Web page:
Essay 1: The foundational premise of this paper is that influencing an organism’s action depends upon intervention into its psychological processes. Risk communication is not merely about the transfer of information regarding the risk. While information transfer is valuable, if that information fails to avert or at least minimize deleterious outcomes from the threat, this is a sterile exercise. Risk communication is designed not only to inform, but also to motivate relevant individuals to take the appropriate actions to avoid or overcome the greatest risks posed by a circumstance. Achieving such risk reduction outcomes requires not only effective communication technique, but an understanding of evolved human cognition. The paper examines three cases of human evolved adaptations with an eye to how evolution has structured risk mitigation into the evolved cognitive apparatus. These are 1) the unique human version of predator detection mechanisms; 2) the evolution of language; and 3) the role of health symptoms as alarm warnings. In all three of these cases, risk mitigation turns out to be a central feature of natural selection. If risk communication practitioners do indeed need to leverage human psychology for effective interventions that reduce risky behaviour, learning more about evolved human psychology and cognition would seem to provide valuable means for accomplishing those ends. In the end, the paper acknowledges, that while natural selection tends toward risk mitigation, sexual selection can move in the opposite direction, actually increasing the likelihood of risk seeking. For an effective psychology of risk communication, much benefit comes from a deep understanding of what these schools of evolutionary scholarship offer. Essay 2: This paper looks more deeply at the role of both mismatch and sexual selection, in the process of exploring one of the most famous debates in psychology, between Daniel Kahneman’s heuristics and biases school and Gerd Gigerenzer’s fast and frugal school. Kahneman’s school emphasizes the heuristic and bias characteristics of those mental modules illustrated by the study of evolutionary psychology and evolved human cognition, while the Gigerenzer school emphasizes the fast and frugal economy of problem solving made possible by those modules, which if anything can be hindered by increased awareness or information. Kahneman characterizes the dynamics to which he points as irrational, while Gigerenzer insists upon a deeper rationality – an ecological rationality. This is a rationality molded by evolutionary pressures. The lesson for a risk communications practice that wanted to learn from the Kahneman-Gigerenzer debate is not to parse out who is right and who is wrong, but rather to recognize the lesson that comes from seeing how little they actually disagree. A risk communication practice that assumed Kahneman’s scepticism was the expected norm would be incapable of taking advantage of all those situations in which natural selection has properly primed humans for effective risk mitigation behaviour and the specific kinds of risk tolerance generated by sexual selection. On the other hand, a risk communication practice that assumed Gigerenzer’s optimism was the expected norm would not be well prepared to recognize and respond to those situations in which mismatch generated abnormal outcomes from otherwise perfectly sensibly, evolutionarily generated, risk responses. There are several ways in which evolved psychology can play into risk related behaviours in the modern world. In some cases, risk communication practice has to get out of the way; in some cases, that practice needs to know how to leverage those evolved dispositions; and, in some cases, it requires a sophisticated understanding of how and why such evolved risk mitigation dispositions may misfire and go astray.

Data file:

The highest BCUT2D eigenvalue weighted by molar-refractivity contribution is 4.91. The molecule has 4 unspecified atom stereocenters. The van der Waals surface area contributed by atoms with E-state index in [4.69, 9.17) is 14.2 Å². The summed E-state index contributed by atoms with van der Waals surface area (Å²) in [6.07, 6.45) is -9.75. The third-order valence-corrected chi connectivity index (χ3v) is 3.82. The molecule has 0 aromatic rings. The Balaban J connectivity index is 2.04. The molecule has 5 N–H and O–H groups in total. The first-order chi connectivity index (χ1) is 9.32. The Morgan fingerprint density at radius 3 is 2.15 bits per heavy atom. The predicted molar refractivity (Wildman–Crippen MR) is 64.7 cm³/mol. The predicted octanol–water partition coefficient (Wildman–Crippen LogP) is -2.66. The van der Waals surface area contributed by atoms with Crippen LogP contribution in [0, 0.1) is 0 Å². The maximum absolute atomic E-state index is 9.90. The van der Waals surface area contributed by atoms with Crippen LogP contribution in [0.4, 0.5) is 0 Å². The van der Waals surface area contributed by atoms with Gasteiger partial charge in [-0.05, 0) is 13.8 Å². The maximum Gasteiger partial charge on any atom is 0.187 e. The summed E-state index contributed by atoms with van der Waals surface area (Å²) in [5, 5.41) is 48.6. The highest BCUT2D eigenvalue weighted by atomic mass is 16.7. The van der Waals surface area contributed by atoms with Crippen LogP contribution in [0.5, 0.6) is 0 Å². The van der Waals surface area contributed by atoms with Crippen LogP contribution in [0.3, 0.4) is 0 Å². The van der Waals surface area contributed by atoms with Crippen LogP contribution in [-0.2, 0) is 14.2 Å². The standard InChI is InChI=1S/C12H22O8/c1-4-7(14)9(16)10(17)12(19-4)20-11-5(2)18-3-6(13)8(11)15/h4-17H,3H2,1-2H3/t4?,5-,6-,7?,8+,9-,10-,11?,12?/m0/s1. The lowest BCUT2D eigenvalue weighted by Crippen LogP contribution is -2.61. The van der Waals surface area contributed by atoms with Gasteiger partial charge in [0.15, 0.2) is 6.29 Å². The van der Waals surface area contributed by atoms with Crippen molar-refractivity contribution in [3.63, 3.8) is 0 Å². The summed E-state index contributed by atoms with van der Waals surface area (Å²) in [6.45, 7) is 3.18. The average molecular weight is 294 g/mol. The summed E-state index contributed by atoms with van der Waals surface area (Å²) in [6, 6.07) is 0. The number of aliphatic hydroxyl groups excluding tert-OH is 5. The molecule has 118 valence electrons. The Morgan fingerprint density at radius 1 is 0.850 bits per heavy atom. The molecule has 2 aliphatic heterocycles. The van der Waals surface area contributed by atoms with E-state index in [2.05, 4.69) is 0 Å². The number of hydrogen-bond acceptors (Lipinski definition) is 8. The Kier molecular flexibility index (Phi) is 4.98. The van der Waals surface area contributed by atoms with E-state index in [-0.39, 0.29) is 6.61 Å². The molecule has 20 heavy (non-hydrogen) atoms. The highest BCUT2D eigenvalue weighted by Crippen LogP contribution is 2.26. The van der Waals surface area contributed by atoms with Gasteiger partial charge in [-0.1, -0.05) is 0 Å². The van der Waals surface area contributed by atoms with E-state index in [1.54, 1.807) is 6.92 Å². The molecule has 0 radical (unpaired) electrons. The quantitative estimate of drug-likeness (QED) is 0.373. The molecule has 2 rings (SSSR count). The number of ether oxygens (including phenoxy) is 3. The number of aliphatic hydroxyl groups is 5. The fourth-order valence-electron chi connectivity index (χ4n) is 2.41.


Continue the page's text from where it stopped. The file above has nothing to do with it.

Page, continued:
Document type: